Thursday, June 29, 2023

The Cinderella Customer

Resorts that use the fear of missing out to sell memberships must fear missing out on digital age customers.

The resort was a marvelous machine that hummed day and night. I had recently watched a documentary called ‘Secrets of the Mega Resort’, so I simply had to slip away from a family event to understand the sales and marketing at such a resort.

The booking desk for the ‘presentation’ promised me a 90-minute process. I had my timer ready, but they told me I had to go through two registration desks before I could start the timer. I tried to nudge them along, but they insisted on printing out the forms. It turns out that the back of the printouts become part of the working papers they use to explain complex pricing by masterfully writing numbers upside down when seated across. After being passed on from desk to desk, the fourth person I met was the 'tour guide'. She wanted to drag out the process by including a lunch hour, but my timer was on.

I took the liberty of rearranging their sales workflow.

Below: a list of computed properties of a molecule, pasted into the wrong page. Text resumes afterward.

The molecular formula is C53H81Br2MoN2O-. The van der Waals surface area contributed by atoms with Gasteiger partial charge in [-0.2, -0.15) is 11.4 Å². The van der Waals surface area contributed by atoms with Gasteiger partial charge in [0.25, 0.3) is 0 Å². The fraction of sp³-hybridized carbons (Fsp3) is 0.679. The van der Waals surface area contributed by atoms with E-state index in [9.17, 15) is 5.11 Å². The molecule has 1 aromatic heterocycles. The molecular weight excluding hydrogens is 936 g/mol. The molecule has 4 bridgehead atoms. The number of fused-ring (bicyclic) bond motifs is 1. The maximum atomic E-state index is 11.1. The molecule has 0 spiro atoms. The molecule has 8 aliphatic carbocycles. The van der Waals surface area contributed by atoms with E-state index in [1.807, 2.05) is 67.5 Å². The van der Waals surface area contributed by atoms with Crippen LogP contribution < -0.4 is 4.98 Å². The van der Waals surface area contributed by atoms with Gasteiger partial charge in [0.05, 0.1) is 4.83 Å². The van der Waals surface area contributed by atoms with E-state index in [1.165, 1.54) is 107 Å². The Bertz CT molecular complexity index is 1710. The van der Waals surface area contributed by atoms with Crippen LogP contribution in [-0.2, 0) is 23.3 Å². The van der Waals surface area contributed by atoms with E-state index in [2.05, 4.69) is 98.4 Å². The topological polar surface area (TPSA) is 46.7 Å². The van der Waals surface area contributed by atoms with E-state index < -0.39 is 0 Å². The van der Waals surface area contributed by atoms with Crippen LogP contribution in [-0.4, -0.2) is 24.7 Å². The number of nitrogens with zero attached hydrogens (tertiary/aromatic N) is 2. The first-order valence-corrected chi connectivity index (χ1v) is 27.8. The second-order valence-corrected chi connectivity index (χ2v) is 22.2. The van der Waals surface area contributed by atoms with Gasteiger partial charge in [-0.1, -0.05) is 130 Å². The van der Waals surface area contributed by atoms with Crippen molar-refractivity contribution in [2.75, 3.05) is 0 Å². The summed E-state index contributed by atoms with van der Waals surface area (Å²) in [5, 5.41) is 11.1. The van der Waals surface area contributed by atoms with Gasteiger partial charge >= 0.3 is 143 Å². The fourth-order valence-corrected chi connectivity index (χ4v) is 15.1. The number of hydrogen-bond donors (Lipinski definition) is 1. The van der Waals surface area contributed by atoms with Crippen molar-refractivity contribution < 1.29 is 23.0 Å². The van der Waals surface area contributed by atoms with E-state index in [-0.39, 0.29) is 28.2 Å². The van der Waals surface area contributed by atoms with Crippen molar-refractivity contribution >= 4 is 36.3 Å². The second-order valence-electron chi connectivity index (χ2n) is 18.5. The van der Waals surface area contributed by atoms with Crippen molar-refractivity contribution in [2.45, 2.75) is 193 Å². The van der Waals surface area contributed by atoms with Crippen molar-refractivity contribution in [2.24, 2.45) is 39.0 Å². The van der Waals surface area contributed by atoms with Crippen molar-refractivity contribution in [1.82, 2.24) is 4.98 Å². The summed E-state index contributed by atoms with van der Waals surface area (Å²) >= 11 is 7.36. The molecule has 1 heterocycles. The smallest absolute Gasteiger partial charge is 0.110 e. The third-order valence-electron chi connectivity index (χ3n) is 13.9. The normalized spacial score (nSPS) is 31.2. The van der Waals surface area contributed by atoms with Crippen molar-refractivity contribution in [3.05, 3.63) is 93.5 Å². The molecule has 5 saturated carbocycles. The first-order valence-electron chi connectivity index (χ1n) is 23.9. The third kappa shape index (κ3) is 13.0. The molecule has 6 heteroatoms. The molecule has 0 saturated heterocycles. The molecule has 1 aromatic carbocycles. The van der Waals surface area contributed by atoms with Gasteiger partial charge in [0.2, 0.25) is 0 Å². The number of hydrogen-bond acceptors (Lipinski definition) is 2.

I asked to first see their best room, then talk to a customer, followed by pricing. I was driven in their ‘Cinderella carriage’ (a better golf cart) to a faraway section of the resort to see a luxury suite with a stunning view of the ocean, chef included. On my way out, I stopped a passerby who turned out to be a ‘member’ who loved his scheduled vacations and in there was a compelling testimonial from one workaholic to another. For pricing it was another building. We crossed a massive hall buzzing with salespeople pitching prospective customers. I was soon handed off to another impressive salesperson who didn’t care for my compliments about their sales machinery but was focused on assessing my purchasing power, inclination and impulse to buy. I was upfront that I do not make impulse purchases. Then another handler appeared and advised me curtly that I will never be returning and won’t get their special deal again. He pointed me to the final handler symbolically positioned near the toilet for my dismissal.

Resorts can do better with their marketing:

  • Wallpapers in other rooms showing the best views from member suites to encourage inbound inquiries.
  • Account managers, not handlers. Train all staffers to subtly weave sales pitches within conversations.
  • Use the time with a prospect to open up a lead pipeline to their contacts.
  • Compress the tour and complement with direct email marketing.
  • Make prospects your brand evangelists even if they don’t buy immediately.
  • Celebrate your members, publicly, with their permission.
  • Build a community of your members.
  • Bundle products like event services, insurance, air-tickets and ride-share.
  • Straightforward pricing like Costco to prevent buyers’ remorse.

My time was up. I was their Cinderella customer. My carriage disappeared as my timer chimed. I was left to find my way back from the far end of the resort but left wiser.